When I left my last job I didn’t know what to do with myself. I hadn’t had time off in years, and it didn’t feel right. People kept telling me to enjoy it, to relax. But really. Me, relaxed? Right. So I picked up my volunteering hours and got a part time job working at a local fitness center. It has kept me busy and adds a little bit to my bank account. Win-win, right?
Except kind of not really. Because while I had been a member there for almost two years, and forced myself to work out several times a week, working there has made me a bit of a fraud. I got the job because I needed one and my boss understood, needed part time help, and liked the idea of having another woman working the floor (I bring the number of women working the floor to a total of 3). I also knew the equipment and wouldn’t need a ton of training. But here’s the thing. Most people who work in a fitness center are really into fitness. They are personal trainers, they’ve gone to school for it, they live it. And I’ve been asked if I’ll become a certified trainer, and if I’m really into fitness, and this is my favorite – what is my fitness history? And I hedge around the truth and create statements based on lies of omission. And I feel terrible about it, but I’d feel worse outright lying about it.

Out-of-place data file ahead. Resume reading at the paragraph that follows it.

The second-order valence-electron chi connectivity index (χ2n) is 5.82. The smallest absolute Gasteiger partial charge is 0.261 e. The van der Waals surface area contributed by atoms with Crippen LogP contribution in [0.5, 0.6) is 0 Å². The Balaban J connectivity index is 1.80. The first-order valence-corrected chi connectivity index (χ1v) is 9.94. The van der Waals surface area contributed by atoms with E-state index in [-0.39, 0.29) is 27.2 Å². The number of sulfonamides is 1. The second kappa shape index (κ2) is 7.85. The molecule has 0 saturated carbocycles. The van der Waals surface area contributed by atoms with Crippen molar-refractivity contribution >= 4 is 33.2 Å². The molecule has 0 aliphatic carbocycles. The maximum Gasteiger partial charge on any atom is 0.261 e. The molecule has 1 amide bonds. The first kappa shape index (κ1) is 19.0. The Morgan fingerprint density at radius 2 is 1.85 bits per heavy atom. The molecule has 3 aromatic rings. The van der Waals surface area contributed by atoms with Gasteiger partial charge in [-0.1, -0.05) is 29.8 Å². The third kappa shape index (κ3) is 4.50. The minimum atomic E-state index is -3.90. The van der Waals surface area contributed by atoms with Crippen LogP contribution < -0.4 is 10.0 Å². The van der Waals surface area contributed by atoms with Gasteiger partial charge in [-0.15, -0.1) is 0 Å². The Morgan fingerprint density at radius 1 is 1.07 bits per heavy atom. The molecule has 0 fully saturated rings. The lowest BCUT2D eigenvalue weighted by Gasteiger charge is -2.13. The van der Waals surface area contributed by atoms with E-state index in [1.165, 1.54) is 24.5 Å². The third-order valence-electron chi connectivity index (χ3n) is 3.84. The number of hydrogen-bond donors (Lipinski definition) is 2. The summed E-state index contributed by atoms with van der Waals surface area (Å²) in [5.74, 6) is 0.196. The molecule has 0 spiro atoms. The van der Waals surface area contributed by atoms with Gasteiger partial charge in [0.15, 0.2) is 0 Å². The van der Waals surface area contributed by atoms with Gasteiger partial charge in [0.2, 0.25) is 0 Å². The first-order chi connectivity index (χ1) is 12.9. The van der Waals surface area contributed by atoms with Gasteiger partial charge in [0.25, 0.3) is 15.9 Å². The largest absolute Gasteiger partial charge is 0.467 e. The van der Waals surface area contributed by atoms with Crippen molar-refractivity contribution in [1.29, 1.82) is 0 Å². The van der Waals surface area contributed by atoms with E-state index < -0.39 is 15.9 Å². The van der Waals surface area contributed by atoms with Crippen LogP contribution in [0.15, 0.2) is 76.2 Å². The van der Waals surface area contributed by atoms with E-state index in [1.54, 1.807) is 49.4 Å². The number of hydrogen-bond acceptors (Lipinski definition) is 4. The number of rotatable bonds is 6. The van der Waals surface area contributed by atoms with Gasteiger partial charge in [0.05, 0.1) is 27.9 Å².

I work out not because I love fitness, or because I enjoy it, or because I feel that it has to be a way of life. I work out because I don’t want to get fat, and because I’ve found that the endorphins released during exercise take the edge off life. So no, I’m not going to become a certified fitness trainer. But I really admire the people I work with that have made fitness their life. I just don’t have it in me.
So I go to work and I smile and nod and chat with members and make sure no one is about to maim themselves with equipment. And when my shift is over I force myself through my workout. Then I realize I’ve made it through another day, faking fitness. And that makes me laugh. Life can’t be all bad when it makes you laugh, right?